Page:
AcademicsAug 8, 2022

updated Aug 19, 2022

College Prep 2.0

Hallmark Courses offer 21st century skills for college and beyond

(Amy Inglis ’08 — Avida Love Photography)

When students leave Ellie Kreischer’s Hallmark Art Intensive class, they do so with a portfolio that showcases their talents as artists and spotlights their stories as creators.

Students in the Hallmark Humanities Seminar will have researched and analyzed primary sources, engaged with experts, and worked independently to see a months- long project through from concept to public presentation. Students in the Hallmark Biotechnology, Environmental Science, and Inorganic Chemistry classes, meanwhile, will come away with hands-on laboratory and learning experiences gained while exploring relevant current fields.

Perhaps most importantly, students in each of these classes — and all MHS Hallmark courses — will have learned alongside expert faculty who are knowledgeable about the subjects they teach and intensely committed to sharing that knowledge with students.

Biology students at work in Perkins Pond.

“When I look back at my education, nothing is more powerful than being in a class with a teacher who is truly passionate about what they are teaching and when they are mentoring you through challenging material,” notes Dean of Academics and Faculty Lisa Alberti ’73. “For me, it was (longtime MHS Math Teacher) Jim Ervin and his love of geology. He was a great math teacher, but when he taught geology, he came alive and shared his passion in a way that made me love that subject forever.”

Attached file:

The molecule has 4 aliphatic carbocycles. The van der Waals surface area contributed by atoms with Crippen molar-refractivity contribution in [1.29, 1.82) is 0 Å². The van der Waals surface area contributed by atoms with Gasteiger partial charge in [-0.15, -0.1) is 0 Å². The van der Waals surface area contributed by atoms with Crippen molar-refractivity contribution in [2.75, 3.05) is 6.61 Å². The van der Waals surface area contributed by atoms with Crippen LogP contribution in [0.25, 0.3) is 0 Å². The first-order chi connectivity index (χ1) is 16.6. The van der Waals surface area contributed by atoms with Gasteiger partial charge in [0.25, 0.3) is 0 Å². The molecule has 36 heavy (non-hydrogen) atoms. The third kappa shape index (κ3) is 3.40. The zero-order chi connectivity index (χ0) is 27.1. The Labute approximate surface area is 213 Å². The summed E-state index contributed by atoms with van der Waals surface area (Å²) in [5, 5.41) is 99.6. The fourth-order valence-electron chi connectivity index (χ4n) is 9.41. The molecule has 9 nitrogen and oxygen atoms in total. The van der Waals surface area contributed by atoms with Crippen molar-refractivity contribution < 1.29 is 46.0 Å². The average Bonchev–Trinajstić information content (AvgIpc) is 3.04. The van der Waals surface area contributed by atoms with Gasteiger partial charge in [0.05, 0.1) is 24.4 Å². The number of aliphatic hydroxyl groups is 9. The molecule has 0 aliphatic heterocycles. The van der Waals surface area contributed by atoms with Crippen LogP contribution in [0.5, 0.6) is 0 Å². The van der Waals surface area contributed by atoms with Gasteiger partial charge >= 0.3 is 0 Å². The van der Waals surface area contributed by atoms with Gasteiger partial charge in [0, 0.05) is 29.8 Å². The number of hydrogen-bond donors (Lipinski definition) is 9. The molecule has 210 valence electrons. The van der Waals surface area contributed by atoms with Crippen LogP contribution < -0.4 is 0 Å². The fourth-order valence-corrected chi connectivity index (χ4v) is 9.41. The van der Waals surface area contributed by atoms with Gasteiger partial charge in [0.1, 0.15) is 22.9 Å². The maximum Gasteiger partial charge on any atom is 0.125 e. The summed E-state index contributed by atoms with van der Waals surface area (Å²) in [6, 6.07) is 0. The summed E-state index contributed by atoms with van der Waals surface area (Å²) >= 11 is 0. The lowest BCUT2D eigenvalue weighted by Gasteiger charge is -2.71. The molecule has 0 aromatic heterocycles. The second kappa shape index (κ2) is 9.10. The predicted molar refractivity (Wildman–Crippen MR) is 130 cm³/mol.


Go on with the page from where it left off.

Such is the hallmark of the Miss Hall’s Hallmark courses. Now in their third year, these forward-thinking, upper-level classes offer students personalized, in-depth, and sustained inquiry, and allow teachers to bring their expertise into the classroom and teach beyond the test. They also expose students to advanced work in independent research, in-depth analysis, and critical-thinking, skills sought by colleges and universities in prospective students.

Lisa Alberti ’73

Interdisciplinary and inquiry-based, the classes have supplanted Advanced Placement (AP) classes as the most challenging courses in the MHS academic program, and the reception from students, faculty — and colleges — has been overwhelmingly positive.

“We have found students to be incredibly engaged and incredibly willing to put the hours of work into the course, just because it means so much to them,” says Dean Alberti. “Our faculty have responded enthusiastically because it allows them to teach subjects they love to teach, and the success of the Hallmark experience is also something that speaks very well to our colleges, because they can see that if a student can handle the rigors of a Hallmark class and that level of independence, they’ll be prepared for a similar experience in college.”

Colleges expect students to have done interdisciplinary, collaborative, project-based work, which is what Hallmark courses — and all our upper-level electives — offer.

Director of College Counseling